Scholarships are out there
... but you need to apply!
Applying for scholarships takes time, effort and organization, but the results could mean hundreds to thousands of dollars to help you pay for college.
Start applying for scholarships in your junior year and continue throughout your senior year. Scholarships come from many sources – large national foundations, small local organizations, and some come directly from the college. Many are based on academics and talents while others are based on financial need.
Big Dollar Awards
There are thousands of “big dollar” scholarships awaiting your application. The foundations who award these scholarships typically receive up to 1,000 applications each year so you really need to make yours stand out. While it’s great to apply for these large awards, don’t ignore small-dollar awards that attract fewer applicants.
Small Dollar Scholarships
Some scholarships can be as little as $100. Don’t think they’re worth the effort? Think again. These scholarships may be difficult to award because students don’t take time to apply. They mistakenly believe that too many people apply for local scholarships, or that the application is too much work for the dollar value. As for the dollar amount, every little bit helps.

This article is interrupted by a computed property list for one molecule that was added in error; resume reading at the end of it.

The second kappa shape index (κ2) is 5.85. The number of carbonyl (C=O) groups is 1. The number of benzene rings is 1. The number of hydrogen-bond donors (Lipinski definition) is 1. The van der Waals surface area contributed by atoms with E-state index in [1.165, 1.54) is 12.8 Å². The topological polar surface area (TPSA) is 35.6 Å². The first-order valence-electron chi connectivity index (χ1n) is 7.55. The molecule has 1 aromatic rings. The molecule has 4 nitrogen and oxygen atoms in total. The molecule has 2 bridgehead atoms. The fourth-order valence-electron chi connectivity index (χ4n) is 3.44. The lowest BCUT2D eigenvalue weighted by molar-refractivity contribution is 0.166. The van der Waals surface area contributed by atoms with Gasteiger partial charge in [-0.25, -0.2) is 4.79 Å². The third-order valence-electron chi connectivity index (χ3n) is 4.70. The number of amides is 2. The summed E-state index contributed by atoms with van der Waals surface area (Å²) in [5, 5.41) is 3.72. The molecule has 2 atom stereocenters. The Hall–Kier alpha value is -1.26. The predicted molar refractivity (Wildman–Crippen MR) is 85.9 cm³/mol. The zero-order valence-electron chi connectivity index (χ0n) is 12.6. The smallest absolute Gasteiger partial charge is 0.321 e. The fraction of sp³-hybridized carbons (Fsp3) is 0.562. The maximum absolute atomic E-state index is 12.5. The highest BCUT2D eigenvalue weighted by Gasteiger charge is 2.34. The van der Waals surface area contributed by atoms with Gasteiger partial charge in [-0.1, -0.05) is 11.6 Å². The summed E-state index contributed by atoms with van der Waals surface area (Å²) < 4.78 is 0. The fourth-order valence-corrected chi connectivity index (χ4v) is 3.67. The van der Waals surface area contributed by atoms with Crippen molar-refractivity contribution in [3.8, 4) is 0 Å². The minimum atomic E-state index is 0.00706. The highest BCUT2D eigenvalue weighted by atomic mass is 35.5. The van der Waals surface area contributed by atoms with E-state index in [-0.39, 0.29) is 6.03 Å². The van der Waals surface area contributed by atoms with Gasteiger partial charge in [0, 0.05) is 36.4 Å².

Check out ScholarshipQuest at www.educationquest.org for local and state-based scholarships. We recently updated this free, online program to provide a better match of scholarships to your specific criteria.
College Specific Awards
Some of the largest scholarships are awarded directly from the college -- and many are renewable. Some schools require a separate application, while others use the admission application and FAFSA results to award scholarships. Contact the college to learn their procedures and scholarship deadlines.
College-based scholarships often have academic requirements tied to ACT/SAT test scores, GPA, and leadership abilities. Renewable awards require you to achieve a certain grade point average, usually 3.25 or higher.
Apply for college specific scholarships at all the schools you’re considering -- leave your options open until you make your final college selection.
Work with your future college coach to apply for athletic scholarships. They’ll make sure you meet NCAA regulations and deadlines.
Since athletes are recruited to play college level sports, you’ll want to enlist the help of your high school coach as well. Your coach may be able to encourage recruiters to watch you play. You may not know when you’re being scored so give your best performance every time.
Very few athletic scholarships are awarded nationally each year, so don’t put all your hopes into a full-ride. Some students attend a junior college the first year or two and build strength, skills and grades. Remember that Division I schools recruit college athletes as well as high school athletes.
EducationQuest Foundation offers free help as you look for scholarships and when you apply for admissions and financial aid. Call 391-4033 to make an appointment at our office in Rockbrook Village at 108th and West Center Road, or visit our web site at www.educationquest.org.